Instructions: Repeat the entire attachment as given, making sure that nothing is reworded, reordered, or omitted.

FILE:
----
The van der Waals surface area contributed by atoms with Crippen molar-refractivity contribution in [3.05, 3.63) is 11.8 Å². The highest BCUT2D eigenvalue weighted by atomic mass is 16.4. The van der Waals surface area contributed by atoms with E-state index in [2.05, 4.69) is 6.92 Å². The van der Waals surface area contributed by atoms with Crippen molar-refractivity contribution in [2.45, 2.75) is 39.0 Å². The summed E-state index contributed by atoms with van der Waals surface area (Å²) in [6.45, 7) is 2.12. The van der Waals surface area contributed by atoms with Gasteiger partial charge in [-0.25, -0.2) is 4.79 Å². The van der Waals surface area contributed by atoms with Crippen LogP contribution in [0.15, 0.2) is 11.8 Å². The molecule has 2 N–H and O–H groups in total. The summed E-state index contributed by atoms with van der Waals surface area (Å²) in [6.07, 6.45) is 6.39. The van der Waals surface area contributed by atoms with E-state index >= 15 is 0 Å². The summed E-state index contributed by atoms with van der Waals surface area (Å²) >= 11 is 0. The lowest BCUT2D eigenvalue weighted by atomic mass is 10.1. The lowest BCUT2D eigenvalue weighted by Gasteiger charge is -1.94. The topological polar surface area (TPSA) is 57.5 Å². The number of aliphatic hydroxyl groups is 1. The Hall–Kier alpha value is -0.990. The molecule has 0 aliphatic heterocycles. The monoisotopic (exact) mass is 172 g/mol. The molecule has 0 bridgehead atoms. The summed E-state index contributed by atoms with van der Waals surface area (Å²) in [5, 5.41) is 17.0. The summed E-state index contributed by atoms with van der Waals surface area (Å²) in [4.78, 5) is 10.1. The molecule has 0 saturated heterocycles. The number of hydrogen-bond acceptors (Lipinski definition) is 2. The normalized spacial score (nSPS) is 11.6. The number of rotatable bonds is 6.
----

The van der Waals surface area contributed by atoms with Crippen molar-refractivity contribution in [3.05, 3.63) is 11.8 Å². The highest BCUT2D eigenvalue weighted by atomic mass is 16.4. The van der Waals surface area contributed by atoms with E-state index in [2.05, 4.69) is 6.92 Å². The van der Waals surface area contributed by atoms with Crippen molar-refractivity contribution in [2.45, 2.75) is 39.0 Å². The summed E-state index contributed by atoms with van der Waals surface area (Å²) in [6.45, 7) is 2.12. The van der Waals surface area contributed by atoms with Gasteiger partial charge in [-0.25, -0.2) is 4.79 Å². The van der Waals surface area contributed by atoms with Crippen LogP contribution in [0.15, 0.2) is 11.8 Å². The molecule has 2 N–H and O–H groups in total. The summed E-state index contributed by atoms with van der Waals surface area (Å²) in [6.07, 6.45) is 6.39. The van der Waals surface area contributed by atoms with E-state index >= 15 is 0 Å². The summed E-state index contributed by atoms with van der Waals surface area (Å²) >= 11 is 0. The lowest BCUT2D eigenvalue weighted by atomic mass is 10.1. The lowest BCUT2D eigenvalue weighted by Gasteiger charge is -1.94. The topological polar surface area (TPSA) is 57.5 Å². The number of aliphatic hydroxyl groups is 1. The Hall–Kier alpha value is -0.990. The molecule has 0 aliphatic heterocycles. The monoisotopic (exact) mass is 172 g/mol. The molecule has 0 bridgehead atoms. The summed E-state index contributed by atoms with van der Waals surface area (Å²) in [5, 5.41) is 17.0. The summed E-state index contributed by atoms with van der Waals surface area (Å²) in [4.78, 5) is 10.1. The molecule has 0 saturated heterocycles. The number of hydrogen-bond acceptors (Lipinski definition) is 2. The normalized spacial score (nSPS) is 11.6. The number of rotatable bonds is 6.